This leads into the question of how much we should ask for in prayer. Out of past disappointment or fear, one may avoid asking for much, so as to avoid further letdowns. This, Steer says, is not being childlike. Rather, like a child, we should be persistent in our requests. It's good advice for me, and most likely for other folks as well.
The conclusion offers some hints for how we might rediscover the child within, and set aside "our pride and our supposed dignity and maturity." But I've said enough. If this whets your interest, please read the book.
I think it's more profound than it may appear on the surface. I feel grateful for having had the opportunity to read it.
Quite impressive that someone could get a whole book of insight out of this well-known aspect of Jesus' teaching: 'I tell you the truth, unless you change and become like little children ...' I liked the style and the approach: about 20 short chapters, each taking a keyword from scripture and expounding on it at some length, e.g. 'childish', 'blessed', 'obedient', etc. The style was simple, punctuated with scripture and illustrations from everyday life. Some chapters were better than others - or, at least, some chapters resonated with me more than others. Highlights (or challenges) for me included:
'... we need to learn to walk the way of "insignificance", seeking to be "nothing" rather than desiring to be "something", learning to love and serve in gentleness and humility.' [From the chapter called 'Humbles']
'As adults, rarely are we able to enter fully into what we are doing. There are always too many other things clamouring for our time and attention: things that we need to do, and things that we want to do. Familiarity dulls our interest. We get distracted. Our mind wanders. We move on.' [From the chapter called 'Enter'] This one resonated with me. How hard it is to fully engage with anything these days ... we're so sophisticated and media-saturated that the single-mindedness of the child is lost to us.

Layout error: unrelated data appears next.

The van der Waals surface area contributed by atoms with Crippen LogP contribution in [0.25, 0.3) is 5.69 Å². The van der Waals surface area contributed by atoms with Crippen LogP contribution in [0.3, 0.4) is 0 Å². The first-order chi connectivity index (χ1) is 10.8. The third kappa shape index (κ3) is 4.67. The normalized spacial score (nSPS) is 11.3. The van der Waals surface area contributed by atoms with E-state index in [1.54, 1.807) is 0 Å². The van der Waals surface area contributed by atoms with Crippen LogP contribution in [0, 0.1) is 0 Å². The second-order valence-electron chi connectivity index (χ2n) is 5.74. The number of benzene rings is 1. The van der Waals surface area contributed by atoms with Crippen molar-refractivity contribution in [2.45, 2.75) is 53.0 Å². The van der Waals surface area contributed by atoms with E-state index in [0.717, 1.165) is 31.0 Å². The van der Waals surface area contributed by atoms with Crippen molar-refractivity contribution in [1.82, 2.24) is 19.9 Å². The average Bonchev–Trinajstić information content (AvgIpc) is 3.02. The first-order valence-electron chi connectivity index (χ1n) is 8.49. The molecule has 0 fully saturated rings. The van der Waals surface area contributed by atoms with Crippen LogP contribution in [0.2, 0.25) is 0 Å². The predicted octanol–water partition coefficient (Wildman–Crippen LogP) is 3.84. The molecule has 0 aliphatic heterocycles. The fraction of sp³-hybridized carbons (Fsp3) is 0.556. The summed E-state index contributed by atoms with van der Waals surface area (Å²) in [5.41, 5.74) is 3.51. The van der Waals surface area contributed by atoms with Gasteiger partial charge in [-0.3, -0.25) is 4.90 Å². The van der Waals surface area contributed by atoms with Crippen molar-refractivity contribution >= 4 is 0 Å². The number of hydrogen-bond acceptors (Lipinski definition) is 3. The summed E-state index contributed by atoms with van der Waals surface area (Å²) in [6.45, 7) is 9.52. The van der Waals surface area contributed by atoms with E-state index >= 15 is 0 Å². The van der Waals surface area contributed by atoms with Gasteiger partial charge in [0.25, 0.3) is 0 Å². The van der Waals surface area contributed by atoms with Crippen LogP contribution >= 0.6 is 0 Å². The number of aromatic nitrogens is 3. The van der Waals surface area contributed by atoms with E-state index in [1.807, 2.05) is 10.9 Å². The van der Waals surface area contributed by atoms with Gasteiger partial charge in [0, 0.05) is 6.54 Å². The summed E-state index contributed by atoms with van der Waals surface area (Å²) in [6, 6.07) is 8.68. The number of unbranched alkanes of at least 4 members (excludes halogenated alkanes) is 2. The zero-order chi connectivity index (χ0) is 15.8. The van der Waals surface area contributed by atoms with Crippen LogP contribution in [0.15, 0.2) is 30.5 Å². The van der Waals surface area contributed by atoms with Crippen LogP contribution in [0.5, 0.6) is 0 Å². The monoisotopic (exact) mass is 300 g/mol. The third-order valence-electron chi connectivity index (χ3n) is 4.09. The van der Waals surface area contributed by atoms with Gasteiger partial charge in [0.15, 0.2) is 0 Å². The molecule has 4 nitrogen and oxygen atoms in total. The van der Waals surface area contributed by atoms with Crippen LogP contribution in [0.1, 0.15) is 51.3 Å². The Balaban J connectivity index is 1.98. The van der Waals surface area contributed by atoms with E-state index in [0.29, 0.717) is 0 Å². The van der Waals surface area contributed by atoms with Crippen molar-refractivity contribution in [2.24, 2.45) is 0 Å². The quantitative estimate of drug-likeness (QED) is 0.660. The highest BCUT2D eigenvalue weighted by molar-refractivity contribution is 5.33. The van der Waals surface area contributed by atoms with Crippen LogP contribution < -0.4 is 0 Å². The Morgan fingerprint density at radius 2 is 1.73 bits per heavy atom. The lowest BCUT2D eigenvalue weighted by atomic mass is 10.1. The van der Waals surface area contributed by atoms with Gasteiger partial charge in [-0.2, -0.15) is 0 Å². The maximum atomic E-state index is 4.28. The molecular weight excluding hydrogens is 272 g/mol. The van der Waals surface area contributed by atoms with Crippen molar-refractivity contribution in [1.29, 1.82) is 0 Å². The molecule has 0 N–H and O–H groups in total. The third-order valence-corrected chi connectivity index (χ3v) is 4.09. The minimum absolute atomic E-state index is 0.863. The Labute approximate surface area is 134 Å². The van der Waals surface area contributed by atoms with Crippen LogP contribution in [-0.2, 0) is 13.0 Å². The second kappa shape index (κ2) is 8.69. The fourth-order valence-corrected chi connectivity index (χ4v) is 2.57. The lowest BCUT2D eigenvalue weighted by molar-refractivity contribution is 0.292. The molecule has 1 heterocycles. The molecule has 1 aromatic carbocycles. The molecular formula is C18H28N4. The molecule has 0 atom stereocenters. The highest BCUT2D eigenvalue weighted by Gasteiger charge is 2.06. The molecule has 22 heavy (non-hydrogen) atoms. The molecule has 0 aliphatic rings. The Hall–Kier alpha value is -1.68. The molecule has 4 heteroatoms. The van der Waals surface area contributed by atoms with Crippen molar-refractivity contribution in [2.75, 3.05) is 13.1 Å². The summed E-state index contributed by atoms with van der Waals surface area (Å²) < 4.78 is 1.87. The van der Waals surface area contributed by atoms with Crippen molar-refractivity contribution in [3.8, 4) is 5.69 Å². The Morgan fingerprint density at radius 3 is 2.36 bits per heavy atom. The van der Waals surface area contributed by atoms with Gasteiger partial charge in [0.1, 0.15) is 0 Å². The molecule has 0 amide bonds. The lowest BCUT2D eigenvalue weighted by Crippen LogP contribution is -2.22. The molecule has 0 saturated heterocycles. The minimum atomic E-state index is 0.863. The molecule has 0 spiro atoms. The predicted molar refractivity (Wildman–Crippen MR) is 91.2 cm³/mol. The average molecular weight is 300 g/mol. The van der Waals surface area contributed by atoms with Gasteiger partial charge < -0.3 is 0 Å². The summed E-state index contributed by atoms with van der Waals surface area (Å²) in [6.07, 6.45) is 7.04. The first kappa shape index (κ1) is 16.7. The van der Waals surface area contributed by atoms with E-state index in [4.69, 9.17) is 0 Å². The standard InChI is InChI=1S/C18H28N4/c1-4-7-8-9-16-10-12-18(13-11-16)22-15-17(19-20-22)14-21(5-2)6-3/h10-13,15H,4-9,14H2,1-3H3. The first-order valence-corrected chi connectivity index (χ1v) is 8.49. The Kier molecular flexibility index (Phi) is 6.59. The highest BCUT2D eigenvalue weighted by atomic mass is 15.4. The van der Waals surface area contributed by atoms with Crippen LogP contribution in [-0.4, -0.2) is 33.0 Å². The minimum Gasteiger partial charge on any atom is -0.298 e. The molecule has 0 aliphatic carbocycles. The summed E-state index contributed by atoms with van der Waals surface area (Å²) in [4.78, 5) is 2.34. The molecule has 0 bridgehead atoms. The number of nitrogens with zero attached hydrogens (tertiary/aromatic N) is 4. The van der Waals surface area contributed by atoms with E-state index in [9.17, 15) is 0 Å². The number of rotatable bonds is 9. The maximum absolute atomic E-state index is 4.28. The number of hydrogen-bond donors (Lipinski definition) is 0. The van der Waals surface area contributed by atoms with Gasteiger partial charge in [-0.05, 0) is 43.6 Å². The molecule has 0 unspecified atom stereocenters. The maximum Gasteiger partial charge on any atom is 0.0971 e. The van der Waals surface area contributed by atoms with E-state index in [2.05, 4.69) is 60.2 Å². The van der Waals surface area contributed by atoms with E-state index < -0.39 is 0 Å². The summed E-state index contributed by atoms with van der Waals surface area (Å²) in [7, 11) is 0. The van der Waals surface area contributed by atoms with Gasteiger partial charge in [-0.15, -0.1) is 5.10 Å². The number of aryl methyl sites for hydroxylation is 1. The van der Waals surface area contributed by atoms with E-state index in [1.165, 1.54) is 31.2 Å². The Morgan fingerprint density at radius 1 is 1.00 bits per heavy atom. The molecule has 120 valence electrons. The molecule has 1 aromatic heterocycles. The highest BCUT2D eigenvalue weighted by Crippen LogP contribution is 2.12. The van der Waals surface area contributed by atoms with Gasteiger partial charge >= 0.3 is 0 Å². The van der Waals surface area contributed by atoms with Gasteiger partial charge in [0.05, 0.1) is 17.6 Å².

'Obedience requires the setting aside of self, and of self-determination - of the freedom to feel that we can have what we want and do what we want whenever we want.' [From the chapter called 'Obedient'] A brave thing to say in our culture.
I liked it, I liked the comparisons of relationships between God and ourselves to everyday relationships and things that happen in life.One of my favourite books of the bible has always been Matthew, to which a lot is quoted. Well Done Phil you put it in a perspective that could be understood.
I liked it. I didn't just read through it fast like some books. I would read and then stop to think about what i had read. It is written in very clear language and speaks to your heart and longing for a relationship with God. I am so glad I read this book. The poem sums it up beautifully
This book is well written and interesting. Phil writes on a topic near and dear to my heart - childlike faith. He makes an important distinction between childish and childlike and makes a compelling case based on scripture for fostering the latter. The format (20 short chapters) makes it a good devotional read or a book well designed for anyone with a busy schedule. Phil paints a picture of what it means to approach God, life and faith through the unique view of child - it's a necessary book on a topic that is often undervalued. Definitely worth reading!!